Dr Streeten receives funding from Merck & Co. All other authors state that they have no conflicts of interest.
Quantitative Trait Loci for BMD Identified by Autosome-Wide Linkage Scan to Chromosomes 7q and 21q in Men from the Amish Family Osteoporosis Study
Article first published online: 12 JUN 2006
Copyright © 2006 ASBMR
Journal of Bone and Mineral Research
Volume 21, Issue 9, pages 1433–1442, September 2006
How to Cite
Streeten, E. A., McBride, D. J., Pollin, T. I., Ryan, K., Shapiro, J., Ott, S., Mitchell, B. D., Shuldiner, A. R. and O'Connell, J. R. (2006), Quantitative Trait Loci for BMD Identified by Autosome-Wide Linkage Scan to Chromosomes 7q and 21q in Men from the Amish Family Osteoporosis Study. J Bone Miner Res, 21: 1433–1442. doi: 10.1359/jbmr.060602
- Issue published online: 4 DEC 2009
- Article first published online: 12 JUN 2006
- Manuscript Accepted: 6 JUN 2006
- Manuscript Revised: 10 MAR 2006
- Manuscript Received: 20 DEC 2005
- linkage scan;
- sex-specific genes;
- Amish Family Osteoporosis Study
Using autosome-wide linkage analysis in 964 Amish, strong evidence was found for the presence of genes affecting hip and spine BMD in men on chromosomes 7q31 and 21q22 (LOD = 4.15 and 3.36, respectively).
Introduction: BMD is highly heritable, with genetic factors accounting for 60–88% of variation. The goal of this study was to localize genes contributing to BMD variation.
Materials and Methods: The Amish Family Osteoporosis Study was designed to identify genes affecting bone health. The Amish are a genetically closed population with a homogeneous lifestyle. BMD was measured at the spine, hip, and radius using DXA in 964 participants (mean age, 50.2 ± 16.3 [SD] years; range, 18–99 years) from large multigenerational families. Genotyping of 731 highly polymorphic microsatellite markers (average spacing of 5.4 cM) and autosome-wide multipoint linkage analysis were performed.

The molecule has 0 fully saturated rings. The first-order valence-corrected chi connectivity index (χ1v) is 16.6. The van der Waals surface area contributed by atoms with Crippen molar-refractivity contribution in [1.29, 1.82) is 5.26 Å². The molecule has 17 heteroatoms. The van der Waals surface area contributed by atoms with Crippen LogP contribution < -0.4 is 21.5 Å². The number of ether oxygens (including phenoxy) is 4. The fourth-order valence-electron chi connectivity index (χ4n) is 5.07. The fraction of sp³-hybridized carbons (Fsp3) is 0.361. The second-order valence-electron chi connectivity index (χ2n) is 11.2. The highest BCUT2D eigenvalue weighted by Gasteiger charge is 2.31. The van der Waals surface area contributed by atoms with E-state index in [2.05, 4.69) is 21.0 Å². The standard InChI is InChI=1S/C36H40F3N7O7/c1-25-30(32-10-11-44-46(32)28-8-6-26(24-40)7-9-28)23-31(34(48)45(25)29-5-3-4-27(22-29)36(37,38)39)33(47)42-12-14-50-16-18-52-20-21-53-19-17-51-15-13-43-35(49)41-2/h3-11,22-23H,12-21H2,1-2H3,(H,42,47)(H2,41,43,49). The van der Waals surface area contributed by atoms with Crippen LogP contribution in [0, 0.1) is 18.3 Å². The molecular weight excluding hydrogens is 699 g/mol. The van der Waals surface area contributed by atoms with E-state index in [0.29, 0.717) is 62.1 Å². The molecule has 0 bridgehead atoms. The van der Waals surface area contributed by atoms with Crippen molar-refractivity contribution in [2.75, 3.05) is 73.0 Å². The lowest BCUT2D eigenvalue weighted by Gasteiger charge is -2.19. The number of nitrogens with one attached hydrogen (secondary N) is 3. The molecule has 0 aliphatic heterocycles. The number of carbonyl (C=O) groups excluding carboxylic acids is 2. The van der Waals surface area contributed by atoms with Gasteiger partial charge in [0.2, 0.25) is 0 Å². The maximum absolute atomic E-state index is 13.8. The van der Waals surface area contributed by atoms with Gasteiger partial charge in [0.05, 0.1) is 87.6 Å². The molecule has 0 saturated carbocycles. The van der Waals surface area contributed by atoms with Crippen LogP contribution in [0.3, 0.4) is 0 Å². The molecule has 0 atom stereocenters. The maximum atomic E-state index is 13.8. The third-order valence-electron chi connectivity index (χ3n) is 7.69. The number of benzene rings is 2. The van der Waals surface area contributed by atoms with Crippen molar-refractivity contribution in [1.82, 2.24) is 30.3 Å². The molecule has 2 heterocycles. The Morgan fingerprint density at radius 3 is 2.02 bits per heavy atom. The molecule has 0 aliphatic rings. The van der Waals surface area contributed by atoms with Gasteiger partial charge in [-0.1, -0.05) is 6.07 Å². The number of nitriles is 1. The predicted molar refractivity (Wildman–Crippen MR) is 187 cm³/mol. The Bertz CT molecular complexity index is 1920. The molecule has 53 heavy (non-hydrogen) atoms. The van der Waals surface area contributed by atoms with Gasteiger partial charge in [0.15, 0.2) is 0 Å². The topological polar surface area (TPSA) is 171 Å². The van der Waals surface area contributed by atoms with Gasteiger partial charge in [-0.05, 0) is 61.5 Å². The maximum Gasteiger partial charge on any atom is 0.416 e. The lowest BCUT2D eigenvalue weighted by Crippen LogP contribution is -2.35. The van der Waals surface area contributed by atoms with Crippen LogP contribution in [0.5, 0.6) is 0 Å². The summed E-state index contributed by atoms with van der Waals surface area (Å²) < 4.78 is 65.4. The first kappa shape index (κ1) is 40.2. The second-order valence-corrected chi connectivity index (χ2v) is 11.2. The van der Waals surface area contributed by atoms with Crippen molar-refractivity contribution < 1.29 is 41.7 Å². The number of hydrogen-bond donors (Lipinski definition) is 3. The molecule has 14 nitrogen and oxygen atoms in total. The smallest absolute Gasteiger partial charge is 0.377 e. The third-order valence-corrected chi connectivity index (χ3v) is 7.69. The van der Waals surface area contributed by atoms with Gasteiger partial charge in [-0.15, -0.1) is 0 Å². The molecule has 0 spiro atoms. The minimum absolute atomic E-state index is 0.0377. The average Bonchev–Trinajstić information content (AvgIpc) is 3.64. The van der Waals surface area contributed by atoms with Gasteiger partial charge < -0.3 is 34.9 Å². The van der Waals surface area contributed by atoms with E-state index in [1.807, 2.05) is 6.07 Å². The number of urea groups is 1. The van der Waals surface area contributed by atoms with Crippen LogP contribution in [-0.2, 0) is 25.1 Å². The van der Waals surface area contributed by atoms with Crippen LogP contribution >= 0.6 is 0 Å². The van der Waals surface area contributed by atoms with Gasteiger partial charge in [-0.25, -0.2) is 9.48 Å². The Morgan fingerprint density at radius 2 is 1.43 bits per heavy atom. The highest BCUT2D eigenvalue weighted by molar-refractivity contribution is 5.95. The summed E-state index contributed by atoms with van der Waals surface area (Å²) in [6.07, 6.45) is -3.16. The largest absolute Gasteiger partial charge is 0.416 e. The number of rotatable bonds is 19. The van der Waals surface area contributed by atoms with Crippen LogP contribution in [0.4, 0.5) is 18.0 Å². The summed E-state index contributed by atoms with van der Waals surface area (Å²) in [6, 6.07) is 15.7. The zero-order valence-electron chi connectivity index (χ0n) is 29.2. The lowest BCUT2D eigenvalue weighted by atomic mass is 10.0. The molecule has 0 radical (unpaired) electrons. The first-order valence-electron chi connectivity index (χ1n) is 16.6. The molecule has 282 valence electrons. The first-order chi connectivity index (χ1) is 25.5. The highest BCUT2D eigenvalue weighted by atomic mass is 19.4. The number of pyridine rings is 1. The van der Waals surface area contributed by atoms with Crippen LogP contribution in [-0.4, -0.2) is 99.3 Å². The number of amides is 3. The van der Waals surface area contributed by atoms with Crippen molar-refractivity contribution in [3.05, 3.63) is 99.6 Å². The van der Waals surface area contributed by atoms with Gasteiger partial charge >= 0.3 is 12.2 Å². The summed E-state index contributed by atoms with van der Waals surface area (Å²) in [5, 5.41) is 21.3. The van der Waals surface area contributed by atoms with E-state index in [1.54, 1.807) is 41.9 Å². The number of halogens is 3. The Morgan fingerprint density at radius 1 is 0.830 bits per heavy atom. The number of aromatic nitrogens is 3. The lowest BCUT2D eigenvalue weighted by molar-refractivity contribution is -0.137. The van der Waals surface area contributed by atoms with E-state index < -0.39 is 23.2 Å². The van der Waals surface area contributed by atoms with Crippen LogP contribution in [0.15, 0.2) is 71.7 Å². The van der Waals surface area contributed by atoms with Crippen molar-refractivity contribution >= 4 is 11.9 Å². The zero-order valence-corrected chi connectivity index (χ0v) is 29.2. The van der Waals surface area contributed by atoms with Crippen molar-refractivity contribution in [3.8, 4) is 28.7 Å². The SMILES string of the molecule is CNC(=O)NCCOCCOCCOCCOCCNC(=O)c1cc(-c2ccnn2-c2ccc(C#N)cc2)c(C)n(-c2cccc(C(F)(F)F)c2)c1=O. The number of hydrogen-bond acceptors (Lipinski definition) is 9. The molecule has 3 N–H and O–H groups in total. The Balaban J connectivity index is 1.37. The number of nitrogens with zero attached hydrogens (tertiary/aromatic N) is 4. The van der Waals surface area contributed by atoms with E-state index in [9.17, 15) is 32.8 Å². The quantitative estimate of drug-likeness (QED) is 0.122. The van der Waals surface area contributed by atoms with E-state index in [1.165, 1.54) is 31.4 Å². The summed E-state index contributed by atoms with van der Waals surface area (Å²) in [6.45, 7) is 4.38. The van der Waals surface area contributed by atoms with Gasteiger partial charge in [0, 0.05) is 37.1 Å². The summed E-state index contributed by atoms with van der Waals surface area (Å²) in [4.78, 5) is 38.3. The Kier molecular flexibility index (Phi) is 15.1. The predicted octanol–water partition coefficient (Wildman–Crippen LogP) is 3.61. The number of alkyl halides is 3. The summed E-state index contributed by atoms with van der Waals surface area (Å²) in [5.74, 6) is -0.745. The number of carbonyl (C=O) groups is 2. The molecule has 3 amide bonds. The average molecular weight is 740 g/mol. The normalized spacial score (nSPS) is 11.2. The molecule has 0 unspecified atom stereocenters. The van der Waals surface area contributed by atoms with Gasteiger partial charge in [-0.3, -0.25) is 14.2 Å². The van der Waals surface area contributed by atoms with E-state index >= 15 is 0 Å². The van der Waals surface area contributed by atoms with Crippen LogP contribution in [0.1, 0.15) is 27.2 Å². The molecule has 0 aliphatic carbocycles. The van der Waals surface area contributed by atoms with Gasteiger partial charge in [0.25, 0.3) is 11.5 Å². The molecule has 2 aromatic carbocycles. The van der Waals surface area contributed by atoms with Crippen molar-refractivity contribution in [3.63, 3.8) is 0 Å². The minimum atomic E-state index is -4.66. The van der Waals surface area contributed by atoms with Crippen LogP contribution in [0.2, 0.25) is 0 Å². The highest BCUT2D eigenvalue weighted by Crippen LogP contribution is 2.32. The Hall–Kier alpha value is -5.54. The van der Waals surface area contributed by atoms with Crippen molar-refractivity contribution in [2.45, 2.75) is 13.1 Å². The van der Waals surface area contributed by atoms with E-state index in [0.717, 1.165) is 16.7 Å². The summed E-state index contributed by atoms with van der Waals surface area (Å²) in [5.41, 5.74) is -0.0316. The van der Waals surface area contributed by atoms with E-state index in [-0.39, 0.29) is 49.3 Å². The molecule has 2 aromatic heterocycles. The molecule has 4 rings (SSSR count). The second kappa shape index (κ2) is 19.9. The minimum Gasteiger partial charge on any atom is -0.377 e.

Results: In the overall study population, no strong evidence for linkage was detected to any chromosomal region (peak LOD: 2.11 for radius BMD on chromosome 3q26). In a subgroup analysis of men (n = 371), strong evidence was detected for a quantitative trait locus (QTL) influencing BMD variation on chromosome 7q31 at the total hip (LOD = 4.15) and femoral neck (LOD = 3.09) and for a second QTL influencing spine BMD at 21q22 (LOD = 3.36). Suggestive evidence of linkage was found in men for a QTL at 12q24 affecting total hip BMD (LOD = 2.60) and at 18p11 for femoral neck (LOD = 2.07), and in women (n = 593) at 1p36 for femoral neck BMD (LOD = 2.02) and at 1q21 for spine BMD (LOD = 2.11). In age subgroup analyses, suggestive evidence for linkage was found for those <50 years of age (n = 521) on chromosomes 11q22 and 14q23 (LODs = 2.11 and 2.16, respectively) and for those >50 years of age (n = 443) on 3p25.2 (LOD = 2.32).
Conclusions: These results strongly suggest the presence of genes affecting hip and spine BMD in men on chromosomes 7q31 and 21q22. Modest evidence was found for genes affecting BMD in women on chromosomes 1p36 and 1q21 and in men at 12q24, replicating results from other populations.